In The Souls of Black Folk (1903) W.E.B. Du Bois famously proclaimed, “the problem of the twentieth century is the problem of the color-line.” Just a few years before those words were published, Du Bois was instrumental in organizing a series of data visualizations, such as charts, graphs, and maps, on the progress of Black peoples after Emancipation. In 1900 these works were displayed as the American Negro Exhibit in the Exposition Universelle in Paris. The Exposition Universelle aimed to show the superiority of Western Nations and the global progress of industrialization, contrasting these endeavors with that of colonized nations and the formerly enslaved. European and American exhibitors used pseudo-scientific methodologies to attempt to prove the denizens of the Global South to be genetically inferior. The American Negro Exhibit would upend this conceit on the world stage by rendering in stark relief the dynamic participation of Black peoples in American social and economic life and their global participation in science, literature, and art. Du Bois’s team utilized the emerging field of data visualization with the visual styles of modern art to map a story of Black life at the dawn of the twentieth century. Our project, Printing Black America: W.E.B. Du Bois’s Data Portraits in the 21st Century, will create a new visual archive of data portraits using printmaking and contemporary data visualization practices. The full archive of 63 data visualizations made for the American Negro Exhibit serves as a model for the critical possibilities found at the intersections of art and social science to render portraits of Black life in twenty-first-century America. This multi-phase project begins with the research and completion of ten digital data visualizations through the support of the Social Science Research Council. Once completed, these ten visualizations will serve as proof of concept to embark on the full project to reframe and reimagine Du Bois’s original data portraits and render them using traditional printmaking techniques, creating a folio-bound, limited-edition set of prints. The folio will be accompanied by essays to help embed the research within the broader scholarly narratives taking place around the contemporary Black experience by leading and celebrated scholars in their fields. Artist-historian Nell Irvin Painter will help position the project relative to persistent, historical questions of race. Social scientist Stacey Sutton’s scholarship on race and economics will give us a deeper understanding of the current conditions surrounding Black life. Printing Black America will use the An American Dilemma for the 21st Century platform to explore and make visible the relationships between Du Bois’s work in 1900 and our current moment in a way that will further uplift the projects of both Du Bois and Myrdal. Creating an archival product that can be exhibited and experienced will promote necessary conversations around Black life in America and realize the project’s goal of broadening our understanding of racial justice and making that understanding visible and present as a bulwark against erasure.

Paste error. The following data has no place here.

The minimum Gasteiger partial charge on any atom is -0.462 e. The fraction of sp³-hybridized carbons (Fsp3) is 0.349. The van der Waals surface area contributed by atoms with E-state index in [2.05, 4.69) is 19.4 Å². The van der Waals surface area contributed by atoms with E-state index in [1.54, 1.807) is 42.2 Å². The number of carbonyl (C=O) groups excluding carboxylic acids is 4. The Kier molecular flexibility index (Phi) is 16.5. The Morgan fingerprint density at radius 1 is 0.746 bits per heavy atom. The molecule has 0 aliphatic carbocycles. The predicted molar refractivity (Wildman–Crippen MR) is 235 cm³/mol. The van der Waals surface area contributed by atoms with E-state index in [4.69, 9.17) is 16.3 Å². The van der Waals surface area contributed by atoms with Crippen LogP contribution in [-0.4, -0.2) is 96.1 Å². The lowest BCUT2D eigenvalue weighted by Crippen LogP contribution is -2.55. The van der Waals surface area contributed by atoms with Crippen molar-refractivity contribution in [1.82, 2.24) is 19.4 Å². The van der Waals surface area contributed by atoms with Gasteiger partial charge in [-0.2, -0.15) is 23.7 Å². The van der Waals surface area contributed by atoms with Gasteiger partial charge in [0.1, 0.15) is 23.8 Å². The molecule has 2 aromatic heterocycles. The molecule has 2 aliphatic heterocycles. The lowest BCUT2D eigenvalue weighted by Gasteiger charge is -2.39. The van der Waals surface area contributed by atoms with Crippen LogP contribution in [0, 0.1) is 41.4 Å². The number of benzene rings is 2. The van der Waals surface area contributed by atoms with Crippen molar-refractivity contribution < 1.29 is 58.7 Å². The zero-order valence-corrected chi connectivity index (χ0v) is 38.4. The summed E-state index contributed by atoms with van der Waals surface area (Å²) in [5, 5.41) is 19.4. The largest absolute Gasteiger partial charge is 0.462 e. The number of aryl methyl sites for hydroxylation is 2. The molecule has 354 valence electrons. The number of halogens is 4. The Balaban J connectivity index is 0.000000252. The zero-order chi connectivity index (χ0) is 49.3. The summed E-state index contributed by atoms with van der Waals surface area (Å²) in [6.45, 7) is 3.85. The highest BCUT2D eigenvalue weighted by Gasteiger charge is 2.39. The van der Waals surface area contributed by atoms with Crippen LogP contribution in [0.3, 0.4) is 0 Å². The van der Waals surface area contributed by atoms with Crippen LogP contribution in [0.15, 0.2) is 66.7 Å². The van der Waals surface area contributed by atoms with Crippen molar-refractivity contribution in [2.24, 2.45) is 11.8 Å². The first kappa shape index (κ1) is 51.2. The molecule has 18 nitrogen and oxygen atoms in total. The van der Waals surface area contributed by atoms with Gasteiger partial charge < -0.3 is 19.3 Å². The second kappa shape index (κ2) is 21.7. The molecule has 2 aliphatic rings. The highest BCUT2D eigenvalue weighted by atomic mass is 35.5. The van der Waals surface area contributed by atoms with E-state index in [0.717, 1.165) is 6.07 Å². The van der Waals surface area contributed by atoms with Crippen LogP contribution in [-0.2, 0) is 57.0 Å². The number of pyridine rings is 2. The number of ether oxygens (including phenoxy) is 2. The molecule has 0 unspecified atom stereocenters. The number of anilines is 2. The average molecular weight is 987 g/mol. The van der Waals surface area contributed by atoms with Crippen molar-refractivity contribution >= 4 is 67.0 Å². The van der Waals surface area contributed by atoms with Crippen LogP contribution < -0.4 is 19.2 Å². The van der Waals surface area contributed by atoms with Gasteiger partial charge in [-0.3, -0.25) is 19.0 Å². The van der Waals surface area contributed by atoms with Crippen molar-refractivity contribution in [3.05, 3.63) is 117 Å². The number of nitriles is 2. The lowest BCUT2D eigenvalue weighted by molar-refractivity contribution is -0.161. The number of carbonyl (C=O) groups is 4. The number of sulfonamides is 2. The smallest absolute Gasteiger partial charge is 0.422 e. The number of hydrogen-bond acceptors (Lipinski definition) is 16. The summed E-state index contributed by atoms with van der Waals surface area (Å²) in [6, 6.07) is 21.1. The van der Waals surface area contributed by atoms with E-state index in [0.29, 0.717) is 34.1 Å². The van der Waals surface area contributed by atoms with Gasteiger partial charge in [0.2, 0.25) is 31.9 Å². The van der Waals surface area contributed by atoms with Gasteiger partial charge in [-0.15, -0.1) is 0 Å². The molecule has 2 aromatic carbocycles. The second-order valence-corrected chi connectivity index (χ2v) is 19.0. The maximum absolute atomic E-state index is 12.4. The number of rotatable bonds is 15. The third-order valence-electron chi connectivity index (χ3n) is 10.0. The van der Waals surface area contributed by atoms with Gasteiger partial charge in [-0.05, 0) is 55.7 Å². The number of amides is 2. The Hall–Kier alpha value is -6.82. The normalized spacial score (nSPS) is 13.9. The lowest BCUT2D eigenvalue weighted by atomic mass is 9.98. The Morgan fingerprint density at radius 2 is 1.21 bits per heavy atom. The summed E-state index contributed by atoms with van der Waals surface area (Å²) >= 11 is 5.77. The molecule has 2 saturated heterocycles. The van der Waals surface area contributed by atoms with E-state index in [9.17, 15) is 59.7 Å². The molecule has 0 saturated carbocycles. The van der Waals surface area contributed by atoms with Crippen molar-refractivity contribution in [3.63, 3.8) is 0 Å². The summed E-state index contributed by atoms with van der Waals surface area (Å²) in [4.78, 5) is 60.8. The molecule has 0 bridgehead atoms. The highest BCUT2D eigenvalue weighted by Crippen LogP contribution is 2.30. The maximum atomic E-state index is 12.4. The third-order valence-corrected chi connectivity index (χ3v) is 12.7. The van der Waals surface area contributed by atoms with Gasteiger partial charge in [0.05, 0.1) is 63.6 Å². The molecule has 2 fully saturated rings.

Principal Investigator

William Villalongo

Artist and Associate Professor, Cooper Union School of Art

William Villalongo, (American, b. 1975, Hollywood, Florida) raised in Bridgeton, NJ, is a New York–based artist and associate professor at the Cooper Union School of Art. He received his BFA from the Cooper Union and his MFA from the Tyler School of Art at Temple University. He is the recipient of the Louis Comfort Tiffany Award, Joan Mitchell Foundation Grant, and Jules Guerin/Harold M. English Rome Prize Fellowship. His work is held in the collections of the Studio Museum in Harlem, the Princeton University Art Museum, the Weatherspoon Art Museum, and the Whitney Museum of American Art. Villalongo works across painting, paper, sculpture and curatorial practice. Concerned with how to image the Black presence beyond mere representation, his work mines the intersections of figuration, abstraction, and Black Atlantic culture. He is represented by Susan Inglett Gallery, New York.